Start Recent developments in self validating seva sensors

Recent developments in self validating seva sensors

It was during a summer of volunteer work in Cambodia that Cardoso met his future wife, a twist of fate that sent him back to Cambodia after finishing his degree, where he worked with the Food and Agriculture Organization of the United Nations to help local communities improve their food security. The experience, along with a chance meeting with the late MIT professor Alice Amsden, who taught a class he was taking, motivated Cardoso to apply to a Ph D program at MIT.

Cauam Cardoso was only 17 when he decided to break from family tradition and pursue engineering instead of the arts, a move that set him on a path to working with communities in need.

Over the past decade, Cardoso, a Ph D student in international economic development at MIT, has helped communities on five continents overcome infrastructure issues such as a lack of sanitation, while always following the advice his dad gave him growing up: “You have two ears and one mouth for a reason, so listen more than you talk.” Experiencing problems, finding solutions Cardoso grew up in Rio de Janeiro, Brazil, in a poor neighborhood that bordered a slum, or favela.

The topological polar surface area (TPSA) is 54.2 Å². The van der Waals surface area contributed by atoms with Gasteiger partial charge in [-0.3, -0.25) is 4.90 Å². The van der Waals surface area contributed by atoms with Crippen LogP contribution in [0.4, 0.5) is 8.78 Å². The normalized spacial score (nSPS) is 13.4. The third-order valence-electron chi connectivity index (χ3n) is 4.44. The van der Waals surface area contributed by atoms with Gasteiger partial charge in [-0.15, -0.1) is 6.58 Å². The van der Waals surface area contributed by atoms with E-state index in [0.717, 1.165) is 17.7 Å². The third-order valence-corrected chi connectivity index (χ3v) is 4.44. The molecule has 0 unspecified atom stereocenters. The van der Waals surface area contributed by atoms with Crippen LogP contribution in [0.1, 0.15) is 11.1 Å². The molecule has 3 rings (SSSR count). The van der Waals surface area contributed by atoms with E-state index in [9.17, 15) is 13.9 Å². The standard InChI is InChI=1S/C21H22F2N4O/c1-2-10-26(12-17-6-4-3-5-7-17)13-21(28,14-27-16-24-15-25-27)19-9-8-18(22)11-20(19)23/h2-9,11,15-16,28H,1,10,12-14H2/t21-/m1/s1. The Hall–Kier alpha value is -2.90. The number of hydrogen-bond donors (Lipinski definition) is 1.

Cardoso redesigned the course syllabus to reflect his background, and draws heavily on his own experiences in the field to engage his students.

“Leading my own course and directing the students was probably one of the most rewarding experiences I had at MIT,” says Cardoso, who received his department’s 2016 Outstanding Ph D Teaching Assistant award. You learn so much from the students — it's really a gift.” Beyond MIT After finishing his Ph D, Cardoso plans to stay in academia, while remaining involved in many real-world projects.

“The idea is one simple technology can have this huge impact on someone's well-being,” explains Cardoso.

“But today there are a lot of technologies out there such as solar lanterns or water filters, and there's no way to systematically evaluate what works and what doesn't work on the ground.” With CITE, Cardoso and the project’s other team members are working to develop an objective methodology to assess the usefulness of various technologies.

In particular, he is committed to continuing his work in Brazil.